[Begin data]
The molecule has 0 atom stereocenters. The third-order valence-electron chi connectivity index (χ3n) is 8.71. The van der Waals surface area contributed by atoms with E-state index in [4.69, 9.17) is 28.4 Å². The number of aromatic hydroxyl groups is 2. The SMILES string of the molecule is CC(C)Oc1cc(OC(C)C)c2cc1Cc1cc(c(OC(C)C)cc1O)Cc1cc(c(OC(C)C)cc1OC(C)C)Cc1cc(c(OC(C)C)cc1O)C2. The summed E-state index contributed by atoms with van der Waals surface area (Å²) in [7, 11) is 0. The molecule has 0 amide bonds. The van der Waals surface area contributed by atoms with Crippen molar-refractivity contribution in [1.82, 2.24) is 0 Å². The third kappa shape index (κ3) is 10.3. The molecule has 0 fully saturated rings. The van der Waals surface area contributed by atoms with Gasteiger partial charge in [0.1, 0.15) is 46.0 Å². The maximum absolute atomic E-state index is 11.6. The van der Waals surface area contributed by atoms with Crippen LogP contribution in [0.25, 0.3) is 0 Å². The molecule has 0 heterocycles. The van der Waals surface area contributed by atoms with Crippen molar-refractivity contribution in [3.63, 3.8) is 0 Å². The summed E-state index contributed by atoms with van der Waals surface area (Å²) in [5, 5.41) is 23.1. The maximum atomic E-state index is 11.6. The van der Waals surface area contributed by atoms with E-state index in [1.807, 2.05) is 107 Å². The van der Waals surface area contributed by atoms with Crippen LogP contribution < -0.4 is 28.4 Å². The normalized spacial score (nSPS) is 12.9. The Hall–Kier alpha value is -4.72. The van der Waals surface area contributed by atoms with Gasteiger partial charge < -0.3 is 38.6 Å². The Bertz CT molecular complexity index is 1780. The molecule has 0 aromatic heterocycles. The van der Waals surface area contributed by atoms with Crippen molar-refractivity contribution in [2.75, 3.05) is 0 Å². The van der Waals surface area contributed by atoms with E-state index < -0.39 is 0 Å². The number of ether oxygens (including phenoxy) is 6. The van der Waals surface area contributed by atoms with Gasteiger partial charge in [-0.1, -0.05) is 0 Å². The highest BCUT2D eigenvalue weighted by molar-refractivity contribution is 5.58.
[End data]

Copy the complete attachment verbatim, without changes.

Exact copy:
The molecule has 0 atom stereocenters. The third-order valence-electron chi connectivity index (χ3n) is 8.71. The van der Waals surface area contributed by atoms with E-state index in [4.69, 9.17) is 28.4 Å². The number of aromatic hydroxyl groups is 2. The SMILES string of the molecule is CC(C)Oc1cc(OC(C)C)c2cc1Cc1cc(c(OC(C)C)cc1O)Cc1cc(c(OC(C)C)cc1OC(C)C)Cc1cc(c(OC(C)C)cc1O)C2. The summed E-state index contributed by atoms with van der Waals surface area (Å²) in [7, 11) is 0. The molecule has 0 amide bonds. The van der Waals surface area contributed by atoms with Crippen molar-refractivity contribution in [1.82, 2.24) is 0 Å². The third kappa shape index (κ3) is 10.3. The molecule has 0 fully saturated rings. The van der Waals surface area contributed by atoms with Gasteiger partial charge in [0.1, 0.15) is 46.0 Å². The maximum absolute atomic E-state index is 11.6. The van der Waals surface area contributed by atoms with Crippen LogP contribution in [0.25, 0.3) is 0 Å². The molecule has 0 heterocycles. The van der Waals surface area contributed by atoms with Crippen molar-refractivity contribution in [3.63, 3.8) is 0 Å². The summed E-state index contributed by atoms with van der Waals surface area (Å²) in [5, 5.41) is 23.1. The maximum atomic E-state index is 11.6. The van der Waals surface area contributed by atoms with E-state index in [1.807, 2.05) is 107 Å². The van der Waals surface area contributed by atoms with Crippen LogP contribution < -0.4 is 28.4 Å². The normalized spacial score (nSPS) is 12.9. The Hall–Kier alpha value is -4.72. The van der Waals surface area contributed by atoms with Gasteiger partial charge < -0.3 is 38.6 Å². The Bertz CT molecular complexity index is 1780. The molecule has 0 aromatic heterocycles. The van der Waals surface area contributed by atoms with Crippen molar-refractivity contribution in [2.75, 3.05) is 0 Å². The van der Waals surface area contributed by atoms with E-state index < -0.39 is 0 Å². The number of ether oxygens (including phenoxy) is 6. The van der Waals surface area contributed by atoms with Gasteiger partial charge in [-0.1, -0.05) is 0 Å². The highest BCUT2D eigenvalue weighted by molar-refractivity contribution is 5.58.